Here are the 10 common fitness myths you could be confused about. The fitness industry is full of buzzwords and trends that mislead, spread misinformation and can make it difficult to figure out the best approach. Sports For Champions however is here to help, in this blog we will dispel some of these myths and hopefully point you in the direction of the best route to your fitness goals.
A common misconception is that it’s possible to target a specific muscle group that will increase fat burned in that location. The scientific consensus among fitness experts and researchers is that spot reduction is a myth. Training just your core for a month will be beneficial only to strengthening that muscle area, fat is reduced throughout the body through exercise. Cardio, also known as aerobic exercise, is one of the most efficient forms of fat-burning exercise, Cardio training increases the heart rate which results in an increase in fat being burnt.
You need a low body fat percentage to have abs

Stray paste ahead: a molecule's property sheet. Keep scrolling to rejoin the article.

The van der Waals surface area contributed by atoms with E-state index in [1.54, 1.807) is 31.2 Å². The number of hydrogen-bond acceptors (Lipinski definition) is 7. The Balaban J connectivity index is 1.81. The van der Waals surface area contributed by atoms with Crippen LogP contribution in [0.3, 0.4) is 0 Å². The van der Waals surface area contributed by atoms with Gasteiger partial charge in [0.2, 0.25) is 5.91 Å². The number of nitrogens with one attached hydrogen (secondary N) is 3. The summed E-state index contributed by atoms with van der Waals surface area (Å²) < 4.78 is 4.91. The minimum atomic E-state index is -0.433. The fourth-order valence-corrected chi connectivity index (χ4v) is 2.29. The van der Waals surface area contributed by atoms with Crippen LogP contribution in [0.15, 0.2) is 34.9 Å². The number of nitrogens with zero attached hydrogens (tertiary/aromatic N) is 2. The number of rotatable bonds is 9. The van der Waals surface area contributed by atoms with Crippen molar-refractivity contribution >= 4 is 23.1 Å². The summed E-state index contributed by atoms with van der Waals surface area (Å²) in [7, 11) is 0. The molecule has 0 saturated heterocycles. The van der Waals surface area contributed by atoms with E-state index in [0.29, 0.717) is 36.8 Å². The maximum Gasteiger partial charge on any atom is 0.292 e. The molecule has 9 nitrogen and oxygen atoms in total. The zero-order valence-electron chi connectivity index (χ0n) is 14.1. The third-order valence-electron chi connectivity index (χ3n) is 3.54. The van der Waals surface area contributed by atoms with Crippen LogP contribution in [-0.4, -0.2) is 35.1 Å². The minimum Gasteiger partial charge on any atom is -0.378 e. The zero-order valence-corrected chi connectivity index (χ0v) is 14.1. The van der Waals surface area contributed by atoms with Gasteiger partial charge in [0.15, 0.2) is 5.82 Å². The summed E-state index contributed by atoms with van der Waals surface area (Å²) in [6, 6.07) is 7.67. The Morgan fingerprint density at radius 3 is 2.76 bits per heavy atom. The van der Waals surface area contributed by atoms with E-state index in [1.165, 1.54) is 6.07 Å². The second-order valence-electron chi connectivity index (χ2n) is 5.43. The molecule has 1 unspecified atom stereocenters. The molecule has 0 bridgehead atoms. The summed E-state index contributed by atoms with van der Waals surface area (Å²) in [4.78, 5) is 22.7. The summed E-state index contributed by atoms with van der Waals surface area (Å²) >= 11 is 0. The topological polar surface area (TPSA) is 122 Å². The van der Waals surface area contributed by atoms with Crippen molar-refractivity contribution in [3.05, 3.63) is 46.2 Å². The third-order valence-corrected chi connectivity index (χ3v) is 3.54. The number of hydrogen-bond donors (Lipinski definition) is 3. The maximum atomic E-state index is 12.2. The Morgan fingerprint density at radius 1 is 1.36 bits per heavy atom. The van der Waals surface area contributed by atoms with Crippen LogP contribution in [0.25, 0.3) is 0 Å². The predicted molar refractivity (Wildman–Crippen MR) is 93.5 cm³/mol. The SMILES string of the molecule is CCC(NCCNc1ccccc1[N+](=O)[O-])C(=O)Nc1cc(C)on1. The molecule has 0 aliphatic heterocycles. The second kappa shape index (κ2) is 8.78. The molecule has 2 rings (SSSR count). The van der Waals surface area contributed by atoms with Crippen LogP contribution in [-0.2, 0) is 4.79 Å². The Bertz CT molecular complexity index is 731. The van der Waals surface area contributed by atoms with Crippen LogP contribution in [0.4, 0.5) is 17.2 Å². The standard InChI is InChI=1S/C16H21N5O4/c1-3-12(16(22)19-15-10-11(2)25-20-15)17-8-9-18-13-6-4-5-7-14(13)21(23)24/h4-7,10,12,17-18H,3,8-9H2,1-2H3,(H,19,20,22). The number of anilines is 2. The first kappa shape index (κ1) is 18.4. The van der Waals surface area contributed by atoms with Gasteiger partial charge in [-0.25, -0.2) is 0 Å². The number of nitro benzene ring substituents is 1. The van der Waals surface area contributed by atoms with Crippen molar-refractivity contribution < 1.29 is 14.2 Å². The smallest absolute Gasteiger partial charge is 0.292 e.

This is complicated as in terms of muscle mass, someone with a low amount of abdominal muscle will be able to see their abs only at a low body fat percentage. But your abs can be made visible with an average BMI through training of the abdominal muscles. Genetics also play a role as everybody is different and everyone’s abdominal muscle structure is different. The difference between a six-pack and an 8-pack can be down to the bands of connective tissue between the rectus abdominis muscle. It is recommended for men to be around 6 to 13 percent body fat and woman to be 14 to 20 per cent to make abs visible for the average person. In reality, it is dependent on the person as height and body type play a part. But generally, a lower body fat percentage does allow the abdominal muscles to show through.